For this review we populated a PowerEdge R730 with 512GB RAM (16x32GB) and 6.4TB of NVMe local storage. We tested first with Intel E5-2699 v3 CPUs, then the new E5-2699 v4 CPUs Broadwell processors. Aside from the CPUs and the required BIOS update to 2.0.1, nothing else was changed in the system. 

For the comparison we looked at MySQL OLTP performance via SysBench. We will be looking at average transactions per second (TPS), average latency, and worst-case MySQL latency scenario (99th percentile latency).

Looking at performance, the new v4 Broadwell processors bumped performance up to 8,971 TPS from the Haswell 7,690 TPS, or an increase of a little under 17%.

With average latency, the Broadwell processor dropped latency down to 28.5ms from the Haswell 33.3ms, roughly a 15% lower latency.

And in our worst-case MySQL latency scenario (99th percentile latency) we saw the Broadwell take latency down to 64ms from the Haswell 69ms or roughly 8% better.

While clearly the results were better across the board, it's interesting to note the CPU utilization during this test. Leveraging the v3 CPUs, we saw the CPUs pegged at 100% during the early stages of the testing, leveling off in the 94-95% range throughout the duration, more or less (in the absence of more RAM) maxing out overall system capabilities. With the Broadwell V4 CPUs, the initial burst also ran up to 100%, then leveled out in the 85% range. In addition to the performance increase, the additional CPU availability indicates there's more room to grow in terms of the application footprint.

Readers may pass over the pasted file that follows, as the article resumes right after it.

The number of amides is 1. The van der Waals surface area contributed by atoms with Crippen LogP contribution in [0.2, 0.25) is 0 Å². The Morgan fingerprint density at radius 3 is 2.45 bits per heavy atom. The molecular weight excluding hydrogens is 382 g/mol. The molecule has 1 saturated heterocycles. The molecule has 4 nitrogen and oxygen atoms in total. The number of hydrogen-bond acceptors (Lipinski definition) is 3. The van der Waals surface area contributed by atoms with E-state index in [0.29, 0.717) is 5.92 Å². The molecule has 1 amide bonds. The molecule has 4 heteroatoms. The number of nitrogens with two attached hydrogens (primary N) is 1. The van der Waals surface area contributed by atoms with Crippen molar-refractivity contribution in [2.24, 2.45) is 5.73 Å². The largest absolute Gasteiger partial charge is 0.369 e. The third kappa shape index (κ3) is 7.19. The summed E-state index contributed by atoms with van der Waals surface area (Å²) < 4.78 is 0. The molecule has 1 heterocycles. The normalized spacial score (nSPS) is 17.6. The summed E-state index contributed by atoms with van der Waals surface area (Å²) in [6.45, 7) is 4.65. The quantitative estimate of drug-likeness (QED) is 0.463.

In this case we tested with high-end NVMe flash storage to do our best to stress the CPUs. We tested identical versions of the v3 and v4 CPUs, with nothing else modified in the system, to be sure we're truly seeing the benefits of the new CPUs. Dell's internal numbers showed performance gains of 15%-41% depending on workload. We ran only a single application workload, but found the benefits to be in that range for both transactions per second and latency. What this highlights is that the Intel v4 CPUs have a material impact in the overall server performance. While we saw this with NVMe storage, even more modest server storage and workloads should see a boost.

The Dell PowerEdge R730 was already one of our favorite 2U server platforms for mainstream computing and they make up the core of the load generation segment of our test lab. With the new Intel v4 CPUs, we're able to squeeze out even more performance from the servers, incidentally with a pin-for-pin upgrade that's pretty easy to handle. While most won't be retrofitting their servers with new CPUs, those considering between v3 and v4 CPUs clearly have an easy choice to make if performance is paramount. Beyond performance, we also saw a lower CPU utilization figure under heavy load. This means there's now more room in the CPU for more applications on the server, an additional key metric when evaluating workload scalability in the server.

Bottom Line

The Dell PowerEdge R730 was already a great server; paired with the new Intel v4 CPUs though, it gets even better with a 17% transactions per second increase in our application testing. For those who need the most out of their server platforms, Broadwell adds a lot of value.

Dell PowerEdge Servers